Purpose: Nitric oxide (NO), frequently cited for its protective role, can also generate toxic metabolites known to degrade elastin. Both abdominal aortic aneurysms (AAAs) and inducible nitric oxide synthase (iNOS) are associated with inflammatory states, yet the relationship between NO production by iNOS and AAA development is unknown. The current study examines iNOS expression, NO production, and the effects of selective inhibition of iNOS by aminoguanidine in experimental AAA. Methods: An intra-aortic elastase infusion model was used. Control rats received intra-aortic saline infusion and postoperative intraperitoneal saline injections (Group 1). In the remaining groups, intra-aortic elastase infusion was used to induce aneurysm formation. These rats were treated with intraperitoneal injections of saline postoperatively (Group 2), aminoguanidine postoperatively (Group 3), or aminoguanidine preoperatively and postoperatively (Group 4). Aortic diameter and plasma nitrite/nitrate levels were measured on the day of surgery and postoperative day 7. Aortas were harvested for biochemical and histologic analysis on postoperative day 7. Results: Infusion of elastase produced AAAs (P < .001) with significant production of iNOS (P < .05) and nitrite/nitrate (P < .003) compared with controls. Selective inhibition of iNOS with aminoguanidine in elastase-infused aortas significantly reduced aneurysm size (P < .01) compared with elastase infusion alone. Aminoguanidine-treated rats displayed suppression of iNOS expression and plasma nitrite/nitrate production not significantly different from the control group. Histologic evaluation revealed equivalent inflammatory infiltrates in elastase-infused groups. Conclusion: Expression of iNOS is induced and plasma nitrite/nitrate levels are increased in experimental AAA. Inhibition of iNOS limits NO production and iNOS expression, resulting in smaller aneurysm size. NO production by iNOS plays an important role with detrimental effects during experimental aneurysm development.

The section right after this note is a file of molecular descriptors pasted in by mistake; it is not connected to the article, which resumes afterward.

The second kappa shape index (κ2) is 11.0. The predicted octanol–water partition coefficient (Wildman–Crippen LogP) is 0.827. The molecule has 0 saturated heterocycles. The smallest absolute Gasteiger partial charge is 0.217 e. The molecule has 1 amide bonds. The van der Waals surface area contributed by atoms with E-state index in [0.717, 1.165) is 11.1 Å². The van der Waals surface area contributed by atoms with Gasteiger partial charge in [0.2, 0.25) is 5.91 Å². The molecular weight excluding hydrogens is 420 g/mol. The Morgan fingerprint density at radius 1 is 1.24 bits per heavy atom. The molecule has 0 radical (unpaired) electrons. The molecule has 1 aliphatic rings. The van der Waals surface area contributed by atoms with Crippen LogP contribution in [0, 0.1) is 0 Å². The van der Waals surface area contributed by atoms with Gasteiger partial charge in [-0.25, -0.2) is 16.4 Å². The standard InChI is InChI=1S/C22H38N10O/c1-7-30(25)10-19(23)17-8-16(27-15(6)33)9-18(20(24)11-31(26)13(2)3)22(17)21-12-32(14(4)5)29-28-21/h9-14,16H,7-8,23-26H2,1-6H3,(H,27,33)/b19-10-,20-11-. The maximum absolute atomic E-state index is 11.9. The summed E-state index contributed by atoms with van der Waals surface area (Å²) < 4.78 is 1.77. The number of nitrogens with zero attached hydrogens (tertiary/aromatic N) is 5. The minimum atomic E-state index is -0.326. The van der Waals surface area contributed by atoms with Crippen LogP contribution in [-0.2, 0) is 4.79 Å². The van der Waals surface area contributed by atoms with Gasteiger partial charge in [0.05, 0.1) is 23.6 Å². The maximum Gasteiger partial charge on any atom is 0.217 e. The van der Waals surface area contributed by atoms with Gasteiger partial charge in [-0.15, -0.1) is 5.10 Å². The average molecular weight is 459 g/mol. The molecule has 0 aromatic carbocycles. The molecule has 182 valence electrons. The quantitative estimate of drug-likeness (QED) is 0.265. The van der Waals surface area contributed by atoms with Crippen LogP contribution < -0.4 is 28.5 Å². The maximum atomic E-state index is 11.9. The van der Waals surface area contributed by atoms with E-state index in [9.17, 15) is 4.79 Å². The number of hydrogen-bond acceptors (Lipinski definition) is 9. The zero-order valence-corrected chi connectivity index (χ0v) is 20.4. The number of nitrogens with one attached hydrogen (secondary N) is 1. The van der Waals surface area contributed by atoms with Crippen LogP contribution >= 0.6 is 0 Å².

ASJC Scopus subject areas
- Cardiology and Cardiovascular Medicine